Captain America Wins Again, and Again
By J.C. Vaughn
Captain America: The Winter Solider has scored another hit for Marvel Studios with a first weekend domestic take of $95,023,721 and international grosses of more than $207 million, according to BoxOfficeMojo.com. It’s always been a great time to collect the super soldier, the creation of Joe Simon and Jack Kirby, but now it’s a really good time…
Captain America Origin Art Sells at Hake’s
Jack Kirby’s two-page re-telling of Captain America’s origin in Captain America #109 (cover dated January 1969) topped the Thursday, March 20, 2014 session of Hake’s Americana & Collectibles auction #211 with a final price of $43,320.50 (including the 15% buyer’s premium).
In a scene familiar to comic book fans and now moviegoers, the sequence shows Steve Rogers entering Dr. Erskine’s futuristic laboratory and being enhanced to the peak of human perfection by an experimental serum, in order to aid the United States government’s efforts to win World War II. The second page shows Rogers transforming from his previous scrawny physique to that of the muscular Captain America.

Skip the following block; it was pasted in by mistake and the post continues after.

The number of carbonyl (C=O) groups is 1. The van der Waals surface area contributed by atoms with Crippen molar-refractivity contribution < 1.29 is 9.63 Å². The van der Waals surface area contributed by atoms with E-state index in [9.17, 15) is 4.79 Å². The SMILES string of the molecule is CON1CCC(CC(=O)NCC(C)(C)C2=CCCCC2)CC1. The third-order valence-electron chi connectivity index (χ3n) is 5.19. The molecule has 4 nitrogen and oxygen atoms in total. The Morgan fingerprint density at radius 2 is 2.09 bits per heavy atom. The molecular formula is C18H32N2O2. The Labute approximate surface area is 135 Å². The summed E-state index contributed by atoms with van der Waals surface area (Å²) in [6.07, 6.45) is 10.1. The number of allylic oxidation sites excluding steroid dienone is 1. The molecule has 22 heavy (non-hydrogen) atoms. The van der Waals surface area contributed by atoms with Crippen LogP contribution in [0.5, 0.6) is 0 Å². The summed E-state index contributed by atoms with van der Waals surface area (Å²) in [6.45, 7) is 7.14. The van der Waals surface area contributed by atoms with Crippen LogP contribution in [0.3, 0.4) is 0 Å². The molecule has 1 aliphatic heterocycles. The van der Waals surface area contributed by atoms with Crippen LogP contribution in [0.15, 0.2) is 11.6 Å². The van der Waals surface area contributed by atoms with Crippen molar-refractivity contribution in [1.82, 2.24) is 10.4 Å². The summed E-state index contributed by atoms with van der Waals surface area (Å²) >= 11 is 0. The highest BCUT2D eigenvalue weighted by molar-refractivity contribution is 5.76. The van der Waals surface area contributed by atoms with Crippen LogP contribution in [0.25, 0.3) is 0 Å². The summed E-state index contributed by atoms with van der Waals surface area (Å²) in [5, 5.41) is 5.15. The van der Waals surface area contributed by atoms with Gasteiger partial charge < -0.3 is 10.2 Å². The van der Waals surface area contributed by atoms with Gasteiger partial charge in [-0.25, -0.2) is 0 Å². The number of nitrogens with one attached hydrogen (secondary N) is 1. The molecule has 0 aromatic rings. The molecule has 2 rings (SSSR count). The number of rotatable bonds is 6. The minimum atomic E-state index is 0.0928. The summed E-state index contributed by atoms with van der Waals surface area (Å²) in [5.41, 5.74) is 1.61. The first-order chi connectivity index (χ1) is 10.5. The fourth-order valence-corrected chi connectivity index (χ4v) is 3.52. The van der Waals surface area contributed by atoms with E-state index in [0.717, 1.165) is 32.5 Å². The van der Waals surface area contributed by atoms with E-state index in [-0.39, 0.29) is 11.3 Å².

In this case, of course, Kirby was recreating his own work from 1941’s Captain America Comics #1.
The auction was Hake’s third in a row to top $1 million.
The Winter Solider
In Marvel’s Captain America: The Winter Soldier (and if you haven’t seen it, you might want to skip this section – this is your only spoiler warning ), Captain America’s main foe is the semi-bionic assassin known as The Winter Soldier, who is actually his seemingly long dead best friend, James Buchanan “Bucky” Barnes.
If you grew up reading comics in the 1960s or later, you more than likely know the first modern appearance of Captain America occurred in Avengers #4, which recounted how he survived the machinations of Baron Zemo while his teenage sidekick did not (a CGC-certified 9.6 copy of this issue just sold at Pedigree Comics for $17,250).